The Edition


President Office's Communications Secretary summoned to police over sexual harassment

Ahmed Aiham
12 July 2020, MVT 16:46
Ahmed Aiham
12 July 2020, MVT 16:46

President Office's Secretary of Communications Hassan Ismail, on Sunday, was summoned to Maldives Police Service over alleged sexual harassment.

The complaint, which was formally lodged at the President's Office by the editor of The Edition, Rae Munavvar, on January 21 and at Maldives Police Service on February 4, gained public traction following social media outrage after Rae noted in a tweet last week that no actions had been taken by the administration till date.

Although the police have yet to reveal the exact nature of the summon, the backlash prompted a response from the Commissioner of Police Mohamed Hameed, stating that he has instructed to "expedite the investigation".

Following large public support and subsequent response by the Commissioner, Rae iterated that she does not require selective justice or special treatment.

"I ask for no favour and will accept none. The fact is, this issue is much bigger than myself - I want the same justice for all women like me, who have been ill treated and silenced", said Rae in her tweet.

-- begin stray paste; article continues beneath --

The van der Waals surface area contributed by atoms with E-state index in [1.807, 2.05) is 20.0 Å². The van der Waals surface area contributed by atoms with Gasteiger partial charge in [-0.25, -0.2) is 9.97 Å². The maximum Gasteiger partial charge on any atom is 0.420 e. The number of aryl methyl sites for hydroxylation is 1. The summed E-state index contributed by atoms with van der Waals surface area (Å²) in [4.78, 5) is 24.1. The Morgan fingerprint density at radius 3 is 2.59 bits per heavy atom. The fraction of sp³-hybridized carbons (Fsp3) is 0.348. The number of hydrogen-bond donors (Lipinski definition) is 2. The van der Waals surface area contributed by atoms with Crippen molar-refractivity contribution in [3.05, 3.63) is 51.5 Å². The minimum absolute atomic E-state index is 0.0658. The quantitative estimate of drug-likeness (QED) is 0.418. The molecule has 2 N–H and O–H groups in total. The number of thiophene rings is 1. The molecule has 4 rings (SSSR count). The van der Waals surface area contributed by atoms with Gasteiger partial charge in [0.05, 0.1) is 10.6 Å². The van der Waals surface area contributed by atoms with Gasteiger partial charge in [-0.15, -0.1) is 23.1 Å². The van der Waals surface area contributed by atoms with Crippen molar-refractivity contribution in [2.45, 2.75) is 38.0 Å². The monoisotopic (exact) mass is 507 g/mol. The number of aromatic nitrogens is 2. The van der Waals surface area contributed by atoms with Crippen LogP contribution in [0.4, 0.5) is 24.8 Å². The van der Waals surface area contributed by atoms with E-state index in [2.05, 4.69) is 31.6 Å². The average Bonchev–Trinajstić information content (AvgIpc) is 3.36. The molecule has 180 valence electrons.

The Secretary of Communications has not commented regarding the matter.

Recently, a collective of gender equality advocates originating from Family Legal Clinic (FLC), Nufoshey and Uthema Maldives also launched the #FundOurSafety initiative, voicing a list of demands including the reallocation of state funds toward the protection of victims.

The '#JaagaEhNei' movement also gathered on Sunday in front of Hotel Jen, to call for the conviction of perpetrators of sexual injustices to the fullest extent of the law, whilst also demanding the abolishment of tokenist justice against such heinous crimes.

Public ire continues to soar over the government's meagre record of arresting and convicting perpetrators of sexual offences despite several promises to support the rights of children and women.

Several child and women rights groups criticized the incumbent administration's constant assurance that the government has a "zero-tolerance policy" towards sexual abuse, fueled by a string of sex crimes reported recently, followed by controversial arrests and alleged misconduct of police.

Protests, now frequently held, continue to demand police reforms, whilst scrutinising the institution as incapable in their duty to protect citizens from the threat of sexual offenders and other crimes.